Dear Friends of "Dial Daily Bread,"
When Moses knelt and prayed to God, "Blot me out of Your book which You have written" (Ex. 32:32), he prayed a prayer that Heaven had never before heard from the lips of a mortal man.
It was a prayer in reverse gear. How could anyone who loved God, who appreciated His plan of salvation, who was obedient to all His commandments, actually beg to be sent to the hell of "everlasting punishment?" It takes your breath away!
Israel were God's true people; but they had insulted Him, rebelled against all that He stood for, and chose to return to the idolatry of the Canaanites and Egyptians. So far as they were concerned, their choice to worship a golden calf implied a rejection of any divine purpose to redeem the world from sin (vss. 1-6). Self and pleasure were their "gods" from now on. As a nation they would play the roles of Peter in denying their Savior and of Judas in betraying Him.
God opened Himself up and told Moses how He felt about it all. "Let Me alone," He said to Moses, "that My wrath may burn hot against them and I may consume them" (vs. 10). His "wrath" must be allowed to run its course, "wrath" not against the people themselves but against the cruelty and murder and all the horrors of idolatry, of the World Wars, the Holocausts, and all the injustices that sin will bring on innocent people for millennia to come. I will start from scratch, says God; "I will make of you a great nation." I must save this world, says God; Israel--they hinder Me.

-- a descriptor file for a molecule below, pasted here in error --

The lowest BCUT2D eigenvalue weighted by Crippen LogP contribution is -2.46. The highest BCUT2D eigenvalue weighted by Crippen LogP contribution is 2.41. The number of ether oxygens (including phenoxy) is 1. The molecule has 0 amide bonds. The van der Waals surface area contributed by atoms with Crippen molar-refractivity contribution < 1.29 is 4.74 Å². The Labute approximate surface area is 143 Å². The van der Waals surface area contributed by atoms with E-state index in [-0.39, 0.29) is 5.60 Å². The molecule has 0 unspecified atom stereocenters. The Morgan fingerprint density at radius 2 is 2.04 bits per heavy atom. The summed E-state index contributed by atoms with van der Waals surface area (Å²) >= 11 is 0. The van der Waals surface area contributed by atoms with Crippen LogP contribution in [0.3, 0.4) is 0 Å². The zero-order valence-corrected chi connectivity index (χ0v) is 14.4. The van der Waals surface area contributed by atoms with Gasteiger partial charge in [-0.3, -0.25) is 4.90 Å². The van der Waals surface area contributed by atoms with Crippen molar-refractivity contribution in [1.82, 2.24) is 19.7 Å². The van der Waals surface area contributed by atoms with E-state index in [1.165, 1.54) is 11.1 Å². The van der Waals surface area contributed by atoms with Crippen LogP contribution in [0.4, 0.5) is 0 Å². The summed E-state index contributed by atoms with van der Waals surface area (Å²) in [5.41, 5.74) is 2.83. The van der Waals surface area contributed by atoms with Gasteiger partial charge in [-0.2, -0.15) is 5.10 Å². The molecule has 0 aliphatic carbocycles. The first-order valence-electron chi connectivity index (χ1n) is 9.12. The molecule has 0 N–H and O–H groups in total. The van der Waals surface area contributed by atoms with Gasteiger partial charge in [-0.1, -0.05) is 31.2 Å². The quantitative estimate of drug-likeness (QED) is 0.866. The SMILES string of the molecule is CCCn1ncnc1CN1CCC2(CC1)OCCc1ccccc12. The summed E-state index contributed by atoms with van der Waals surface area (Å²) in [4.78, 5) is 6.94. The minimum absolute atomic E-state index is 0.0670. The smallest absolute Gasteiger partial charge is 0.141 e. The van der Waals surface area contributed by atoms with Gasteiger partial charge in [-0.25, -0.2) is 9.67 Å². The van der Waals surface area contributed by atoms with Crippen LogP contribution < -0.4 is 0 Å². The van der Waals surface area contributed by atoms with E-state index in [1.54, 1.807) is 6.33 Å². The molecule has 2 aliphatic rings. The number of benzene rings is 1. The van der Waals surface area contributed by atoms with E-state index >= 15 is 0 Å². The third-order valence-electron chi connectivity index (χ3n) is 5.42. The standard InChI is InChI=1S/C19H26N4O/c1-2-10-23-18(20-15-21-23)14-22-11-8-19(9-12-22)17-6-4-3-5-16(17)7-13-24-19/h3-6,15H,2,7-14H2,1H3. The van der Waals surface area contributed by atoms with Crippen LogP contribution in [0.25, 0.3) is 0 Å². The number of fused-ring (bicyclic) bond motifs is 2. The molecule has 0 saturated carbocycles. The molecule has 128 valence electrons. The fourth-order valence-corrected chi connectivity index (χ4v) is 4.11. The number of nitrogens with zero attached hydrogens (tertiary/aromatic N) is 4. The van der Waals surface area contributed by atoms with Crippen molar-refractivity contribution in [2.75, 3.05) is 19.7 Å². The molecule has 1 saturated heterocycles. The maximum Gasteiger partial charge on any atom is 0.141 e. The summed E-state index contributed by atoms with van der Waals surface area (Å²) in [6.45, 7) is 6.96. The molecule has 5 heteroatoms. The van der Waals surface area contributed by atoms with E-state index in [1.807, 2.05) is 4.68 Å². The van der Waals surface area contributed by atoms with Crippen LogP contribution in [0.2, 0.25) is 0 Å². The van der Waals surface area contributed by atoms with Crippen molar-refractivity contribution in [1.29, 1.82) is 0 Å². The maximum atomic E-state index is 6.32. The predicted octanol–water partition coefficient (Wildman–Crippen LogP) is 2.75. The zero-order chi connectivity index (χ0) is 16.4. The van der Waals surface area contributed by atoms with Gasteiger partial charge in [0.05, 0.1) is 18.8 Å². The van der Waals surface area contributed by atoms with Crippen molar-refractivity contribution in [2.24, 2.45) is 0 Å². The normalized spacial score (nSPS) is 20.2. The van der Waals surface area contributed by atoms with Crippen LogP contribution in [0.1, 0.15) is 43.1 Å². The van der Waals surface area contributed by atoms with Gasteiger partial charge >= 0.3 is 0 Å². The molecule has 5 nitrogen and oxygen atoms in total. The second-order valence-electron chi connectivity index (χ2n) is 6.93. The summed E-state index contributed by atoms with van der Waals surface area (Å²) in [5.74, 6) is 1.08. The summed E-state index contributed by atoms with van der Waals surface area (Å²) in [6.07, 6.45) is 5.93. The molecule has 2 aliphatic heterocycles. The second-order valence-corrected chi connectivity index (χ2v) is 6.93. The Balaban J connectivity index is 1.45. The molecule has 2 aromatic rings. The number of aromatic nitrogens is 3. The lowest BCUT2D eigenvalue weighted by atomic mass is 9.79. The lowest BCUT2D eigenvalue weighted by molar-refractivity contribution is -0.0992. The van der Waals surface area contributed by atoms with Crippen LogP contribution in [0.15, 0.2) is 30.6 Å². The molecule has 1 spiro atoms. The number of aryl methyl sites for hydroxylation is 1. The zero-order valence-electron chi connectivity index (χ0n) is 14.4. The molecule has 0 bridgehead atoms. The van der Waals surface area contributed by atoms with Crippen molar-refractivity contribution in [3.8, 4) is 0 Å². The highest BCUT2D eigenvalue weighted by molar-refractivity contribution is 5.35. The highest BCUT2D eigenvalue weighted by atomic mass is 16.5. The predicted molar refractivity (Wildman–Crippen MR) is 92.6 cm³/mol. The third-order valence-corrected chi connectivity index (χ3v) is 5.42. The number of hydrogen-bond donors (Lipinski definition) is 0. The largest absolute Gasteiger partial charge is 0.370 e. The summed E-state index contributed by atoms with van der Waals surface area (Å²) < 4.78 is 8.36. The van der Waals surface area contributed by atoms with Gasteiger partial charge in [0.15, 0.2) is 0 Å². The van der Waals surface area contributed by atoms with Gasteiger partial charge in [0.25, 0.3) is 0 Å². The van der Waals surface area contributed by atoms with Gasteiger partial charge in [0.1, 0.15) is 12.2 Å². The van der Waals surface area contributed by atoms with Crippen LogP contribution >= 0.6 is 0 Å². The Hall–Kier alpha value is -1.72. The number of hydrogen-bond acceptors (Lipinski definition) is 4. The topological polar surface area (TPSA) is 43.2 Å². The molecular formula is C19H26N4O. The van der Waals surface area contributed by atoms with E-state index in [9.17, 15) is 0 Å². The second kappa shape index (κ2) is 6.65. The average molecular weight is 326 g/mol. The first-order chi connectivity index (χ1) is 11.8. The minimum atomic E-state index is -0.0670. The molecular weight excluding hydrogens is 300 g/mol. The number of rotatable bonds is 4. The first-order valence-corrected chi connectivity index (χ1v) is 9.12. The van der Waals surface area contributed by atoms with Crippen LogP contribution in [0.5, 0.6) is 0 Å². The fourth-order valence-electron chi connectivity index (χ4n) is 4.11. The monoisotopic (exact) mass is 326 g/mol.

But when God said, "Let Me alone," Moses took it at face value. Here was the loving heavenly Father that Abraham had pleaded with to save Sodom and Gomorrah. No pleading now for "the sake of ten" (Gen 18:32); Moses must throw himself into that "wrath."
Moses loved rebellious Israel, and he sensed that the honor of God Himself was at stake. If He couldn't save Israel, forgive them, or convert them, then the entire plan of salvation must do down the drain. And Moses delivered an ultimatum to God: forgive Israel, save them, or blot my name out of Your Book of Life! Serious business.
--Robert J. Wieland
From the "Dial Daily Bread" Archive: May 31, 2001.
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